As I am preparing to leave, to follow something that I have only heard about, I am scared.  I have had a lot more time to prepare than the 5,000.  The ovens are turned off, the nets folded neatly away. I have a month to say goodbyes, pack my bags and anticpate.  But do I have the faith to follow God’s lead, sit back on the hill and listen to the teachings, and not ask, “Where’s the food?”


Walking on streets of gold

It is very easy for met to fall into a shallow routine with my blog.  Updates are quicker, easier, safer.  But my life is none of those things, so why should my blog be?  So, in an effort to ward off the mundane I am so prone to communicating, I am pulling out something I wrote while in NYC about a life changing event I experienced there, along with three other amazing people.  So, here’s to being brave and open in my blog – a trend I hope to continue:

The smells drawing us in – like a group of pregnant women seeking out a craving. We stop to look at Tai, or maybe the Key West diner. We’re on a corner, but its not the right one. We walk another block – how much changes in a New York City block. There are so many options, so many voices. Maybe Indian, or Pizza, the diner, or sushi?

“I’m up for some sushi.”

The voice from a man. A man, a voice, we hadn’t noticed, until he spoke up. He was carrying an old black briefcase, held together with white twine, and the shell of a piece of Tupperware. He was smiling, a hint of a joke in his eye. He was wearing a watch that didn’t tick, and seven rubber bands on his right wrist. He engaged us.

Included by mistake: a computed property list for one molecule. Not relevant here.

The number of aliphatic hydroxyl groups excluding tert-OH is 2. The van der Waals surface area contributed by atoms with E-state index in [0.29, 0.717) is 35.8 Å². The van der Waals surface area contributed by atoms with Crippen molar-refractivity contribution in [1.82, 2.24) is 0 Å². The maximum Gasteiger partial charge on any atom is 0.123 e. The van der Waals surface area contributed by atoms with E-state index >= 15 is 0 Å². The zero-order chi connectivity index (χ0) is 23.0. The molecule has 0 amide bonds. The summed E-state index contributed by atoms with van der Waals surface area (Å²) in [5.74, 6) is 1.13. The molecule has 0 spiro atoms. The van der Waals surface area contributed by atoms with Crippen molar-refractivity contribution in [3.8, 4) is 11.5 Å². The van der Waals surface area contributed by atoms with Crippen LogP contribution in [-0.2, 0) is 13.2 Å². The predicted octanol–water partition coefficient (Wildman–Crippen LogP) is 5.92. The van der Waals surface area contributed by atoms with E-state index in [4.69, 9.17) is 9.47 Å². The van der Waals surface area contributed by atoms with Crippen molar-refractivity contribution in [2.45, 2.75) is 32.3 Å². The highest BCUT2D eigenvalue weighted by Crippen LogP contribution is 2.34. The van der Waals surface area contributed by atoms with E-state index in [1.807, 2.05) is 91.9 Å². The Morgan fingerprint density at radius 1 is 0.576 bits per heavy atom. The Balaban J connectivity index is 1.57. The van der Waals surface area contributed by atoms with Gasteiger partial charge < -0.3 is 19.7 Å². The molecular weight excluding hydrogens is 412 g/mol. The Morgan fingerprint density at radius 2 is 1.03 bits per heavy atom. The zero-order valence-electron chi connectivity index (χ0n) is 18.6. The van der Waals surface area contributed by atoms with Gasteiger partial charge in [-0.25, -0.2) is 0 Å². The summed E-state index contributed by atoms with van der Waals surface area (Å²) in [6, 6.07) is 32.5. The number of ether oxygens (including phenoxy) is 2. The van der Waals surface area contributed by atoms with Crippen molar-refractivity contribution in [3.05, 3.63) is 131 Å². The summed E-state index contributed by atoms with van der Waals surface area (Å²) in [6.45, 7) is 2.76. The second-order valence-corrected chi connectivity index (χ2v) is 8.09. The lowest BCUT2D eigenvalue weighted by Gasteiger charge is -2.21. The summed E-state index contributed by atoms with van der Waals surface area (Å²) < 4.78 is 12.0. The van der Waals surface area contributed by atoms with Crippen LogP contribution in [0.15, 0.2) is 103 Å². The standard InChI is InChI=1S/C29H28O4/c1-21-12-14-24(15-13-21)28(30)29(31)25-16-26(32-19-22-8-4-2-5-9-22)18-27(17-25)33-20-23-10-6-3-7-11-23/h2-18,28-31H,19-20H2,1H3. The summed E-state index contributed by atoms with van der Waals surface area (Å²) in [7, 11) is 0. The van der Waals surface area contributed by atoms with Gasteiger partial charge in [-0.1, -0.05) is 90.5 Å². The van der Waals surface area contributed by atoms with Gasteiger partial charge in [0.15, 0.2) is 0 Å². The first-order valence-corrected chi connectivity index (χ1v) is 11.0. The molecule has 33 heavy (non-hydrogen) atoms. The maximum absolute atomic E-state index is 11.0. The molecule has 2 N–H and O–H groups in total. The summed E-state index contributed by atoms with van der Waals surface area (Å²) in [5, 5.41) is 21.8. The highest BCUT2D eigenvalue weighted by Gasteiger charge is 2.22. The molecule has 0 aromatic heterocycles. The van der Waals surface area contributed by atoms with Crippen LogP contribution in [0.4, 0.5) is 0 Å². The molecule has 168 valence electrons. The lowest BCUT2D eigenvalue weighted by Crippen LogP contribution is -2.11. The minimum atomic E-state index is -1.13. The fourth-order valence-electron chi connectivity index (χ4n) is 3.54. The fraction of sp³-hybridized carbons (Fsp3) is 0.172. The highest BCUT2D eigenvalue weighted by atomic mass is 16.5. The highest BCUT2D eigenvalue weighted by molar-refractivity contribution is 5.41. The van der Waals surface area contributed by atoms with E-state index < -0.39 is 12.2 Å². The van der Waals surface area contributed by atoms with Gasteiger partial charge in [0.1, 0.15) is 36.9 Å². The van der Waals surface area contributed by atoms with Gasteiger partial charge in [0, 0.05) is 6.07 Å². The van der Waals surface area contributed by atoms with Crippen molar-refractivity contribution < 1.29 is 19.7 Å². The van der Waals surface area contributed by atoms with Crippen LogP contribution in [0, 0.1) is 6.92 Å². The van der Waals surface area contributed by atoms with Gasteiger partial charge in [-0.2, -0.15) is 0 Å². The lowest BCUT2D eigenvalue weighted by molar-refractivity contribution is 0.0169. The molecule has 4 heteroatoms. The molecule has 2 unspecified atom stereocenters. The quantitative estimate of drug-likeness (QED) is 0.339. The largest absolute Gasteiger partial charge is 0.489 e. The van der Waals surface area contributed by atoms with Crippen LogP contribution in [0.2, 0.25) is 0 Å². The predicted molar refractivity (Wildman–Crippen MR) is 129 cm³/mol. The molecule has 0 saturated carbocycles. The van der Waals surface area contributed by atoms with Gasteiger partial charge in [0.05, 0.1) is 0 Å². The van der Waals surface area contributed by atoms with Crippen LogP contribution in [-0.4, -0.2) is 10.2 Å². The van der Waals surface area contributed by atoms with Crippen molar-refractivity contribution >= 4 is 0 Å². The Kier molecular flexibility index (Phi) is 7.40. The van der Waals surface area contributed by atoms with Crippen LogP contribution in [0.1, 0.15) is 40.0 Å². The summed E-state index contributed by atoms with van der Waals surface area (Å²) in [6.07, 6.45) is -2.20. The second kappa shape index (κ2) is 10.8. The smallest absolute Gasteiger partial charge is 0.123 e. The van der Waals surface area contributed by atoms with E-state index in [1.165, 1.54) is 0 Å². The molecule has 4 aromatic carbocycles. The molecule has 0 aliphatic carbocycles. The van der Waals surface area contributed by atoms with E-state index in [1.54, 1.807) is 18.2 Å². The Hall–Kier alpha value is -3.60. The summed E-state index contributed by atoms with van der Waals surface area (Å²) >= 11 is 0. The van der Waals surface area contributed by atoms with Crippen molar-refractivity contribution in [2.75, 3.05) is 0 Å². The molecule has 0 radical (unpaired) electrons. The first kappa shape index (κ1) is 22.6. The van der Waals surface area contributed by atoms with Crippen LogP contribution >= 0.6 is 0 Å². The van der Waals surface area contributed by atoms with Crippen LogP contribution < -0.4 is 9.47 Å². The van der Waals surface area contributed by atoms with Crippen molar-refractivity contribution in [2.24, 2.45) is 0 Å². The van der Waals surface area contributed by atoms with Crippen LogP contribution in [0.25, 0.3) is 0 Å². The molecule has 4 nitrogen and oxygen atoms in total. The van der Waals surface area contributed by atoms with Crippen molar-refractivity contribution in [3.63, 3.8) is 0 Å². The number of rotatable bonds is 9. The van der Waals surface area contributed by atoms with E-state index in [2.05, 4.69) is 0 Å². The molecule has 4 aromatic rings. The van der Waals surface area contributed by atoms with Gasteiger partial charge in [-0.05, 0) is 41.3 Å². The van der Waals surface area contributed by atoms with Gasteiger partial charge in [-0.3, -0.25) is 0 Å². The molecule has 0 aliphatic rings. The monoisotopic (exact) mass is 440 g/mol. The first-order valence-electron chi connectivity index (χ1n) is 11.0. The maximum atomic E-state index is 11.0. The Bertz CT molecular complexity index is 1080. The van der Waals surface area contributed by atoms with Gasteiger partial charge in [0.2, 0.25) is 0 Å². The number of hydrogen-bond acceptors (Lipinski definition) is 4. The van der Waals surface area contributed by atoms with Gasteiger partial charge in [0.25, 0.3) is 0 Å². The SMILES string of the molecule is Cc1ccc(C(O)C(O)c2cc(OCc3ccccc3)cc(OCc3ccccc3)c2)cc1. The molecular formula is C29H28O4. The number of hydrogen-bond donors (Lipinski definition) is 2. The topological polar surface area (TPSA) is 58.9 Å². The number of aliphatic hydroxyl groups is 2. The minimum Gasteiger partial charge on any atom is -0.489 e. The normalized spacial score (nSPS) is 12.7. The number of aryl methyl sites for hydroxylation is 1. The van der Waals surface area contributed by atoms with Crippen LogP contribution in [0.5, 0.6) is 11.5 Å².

“My name is Kirby.”

My name is Kirby. So let me tell you a joke. It is about the time I got called down to my landlord’s office, and he told me, “Mr. K. I can’t pay the electricity for both you and Larry. So you are going to have to take care of that.” So I ran downtown, and I stepped in the office. “What do you want?” Mr. L sent me down, and you know why? Hurrrrrrr…its cause I’m the Hulk.

I cook on a hot plate, but you come to my house, and I will have a Bar-b-q, right outside of my front door! We’ll have potato salad and Chinese, and BBQed ribs, and BBQed chicken, and BBQed steaks! For those who like steaks at least. You come, the meat will be ready. And we’ll laugh, and we’ll sing, and we’ll enjoy today, because, that’s what is about.

So I sing a song. This time I sing along with the radio, and I watch their eyes, watching me, as I dance a little in my seat. They are engaged. They are listening to my story. It isn’t all joy. Sometimes the song is sad.

I have brothers and babies. The brothers I hate, the babies I spoil. I sing a song for my first born – she is my world! I let her run the show, and give her the candy from my pocket. And my second, my Michael – he is why I work 16 hours, every day. I don’t like to get up! I don’t like the daytime, it hurts my eyes. But this is my job, so I get up, and I work, ’cause the pockets need money for my babies. For a person who worked behind a hot grill, I was happy.

But my babies, my wives, my girlfriend, they are just a part of my song now. So I chose a different song.

Money money money…Money! Really, money is the root of all evil! Its my story – it ruined me. And I see it, it ruins everyone, because the Holy Book is right, money is the root of all evil.

And speaking of evil, this world, it somehow got messed up. Now, I love this country. I love my colors, the red, the blue, the white, with the stars in it too. But we have many colors. We have rags of red, black, pink, brown, Haitian. And they all count. But we are too busy popping each other. The Jews just need to stop popping the Jews! Or something like that. Everyone, man, they just need to start cris-crossing their shit. Cause that’s what its all about – loving everyone.

I am a Child of the King. I am. I know that. My momma told me that, and I know it. God is good. All the time.

I have choices. The choices I make are my choices. Its my choice, I don’t want a tree-trunk! Nope, no tree-trunk woman for me! I like ’em small, I just can’t do that. That’s too much love for me. But Love, now that’s what its about.